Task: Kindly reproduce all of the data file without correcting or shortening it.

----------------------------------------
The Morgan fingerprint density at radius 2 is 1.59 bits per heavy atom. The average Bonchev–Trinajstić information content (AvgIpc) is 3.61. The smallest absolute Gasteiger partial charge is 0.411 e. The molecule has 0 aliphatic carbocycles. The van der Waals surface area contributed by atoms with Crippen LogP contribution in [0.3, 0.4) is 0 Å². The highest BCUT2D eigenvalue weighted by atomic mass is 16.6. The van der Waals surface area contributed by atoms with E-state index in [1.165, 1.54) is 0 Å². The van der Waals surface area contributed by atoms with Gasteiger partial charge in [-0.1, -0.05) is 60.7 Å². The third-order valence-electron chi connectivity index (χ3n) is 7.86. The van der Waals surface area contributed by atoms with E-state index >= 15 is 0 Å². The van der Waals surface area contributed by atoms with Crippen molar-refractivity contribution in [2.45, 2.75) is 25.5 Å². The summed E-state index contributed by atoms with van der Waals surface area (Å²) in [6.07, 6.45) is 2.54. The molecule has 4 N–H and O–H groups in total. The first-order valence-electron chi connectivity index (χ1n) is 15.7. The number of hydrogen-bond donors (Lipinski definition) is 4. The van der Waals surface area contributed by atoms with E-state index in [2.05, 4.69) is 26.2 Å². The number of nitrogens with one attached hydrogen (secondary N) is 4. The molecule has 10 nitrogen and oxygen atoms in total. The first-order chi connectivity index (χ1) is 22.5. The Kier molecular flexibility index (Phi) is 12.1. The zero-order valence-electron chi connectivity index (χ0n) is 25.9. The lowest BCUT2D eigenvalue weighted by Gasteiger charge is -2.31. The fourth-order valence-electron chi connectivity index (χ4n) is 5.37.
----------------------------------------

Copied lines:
The Morgan fingerprint density at radius 2 is 1.59 bits per heavy atom. The average Bonchev–Trinajstić information content (AvgIpc) is 3.61. The smallest absolute Gasteiger partial charge is 0.411 e. The molecule has 0 aliphatic carbocycles. The van der Waals surface area contributed by atoms with Crippen LogP contribution in [0.3, 0.4) is 0 Å². The highest BCUT2D eigenvalue weighted by atomic mass is 16.6. The van der Waals surface area contributed by atoms with E-state index in [1.165, 1.54) is 0 Å². The van der Waals surface area contributed by atoms with Gasteiger partial charge in [-0.1, -0.05) is 60.7 Å². The third-order valence-electron chi connectivity index (χ3n) is 7.86. The van der Waals surface area contributed by atoms with E-state index >= 15 is 0 Å². The van der Waals surface area contributed by atoms with Crippen molar-refractivity contribution in [2.45, 2.75) is 25.5 Å². The summed E-state index contributed by atoms with van der Waals surface area (Å²) in [6.07, 6.45) is 2.54. The molecule has 4 N–H and O–H groups in total. The first-order valence-electron chi connectivity index (χ1n) is 15.7. The number of hydrogen-bond donors (Lipinski definition) is 4. The van der Waals surface area contributed by atoms with E-state index in [2.05, 4.69) is 26.2 Å². The number of nitrogens with one attached hydrogen (secondary N) is 4. The molecule has 10 nitrogen and oxygen atoms in total. The first-order chi connectivity index (χ1) is 22.5. The Kier molecular flexibility index (Phi) is 12.1. The zero-order valence-electron chi connectivity index (χ0n) is 25.9. The lowest BCUT2D eigenvalue weighted by Gasteiger charge is -2.31. The fourth-order valence-electron chi connectivity index (χ4n) is 5.37.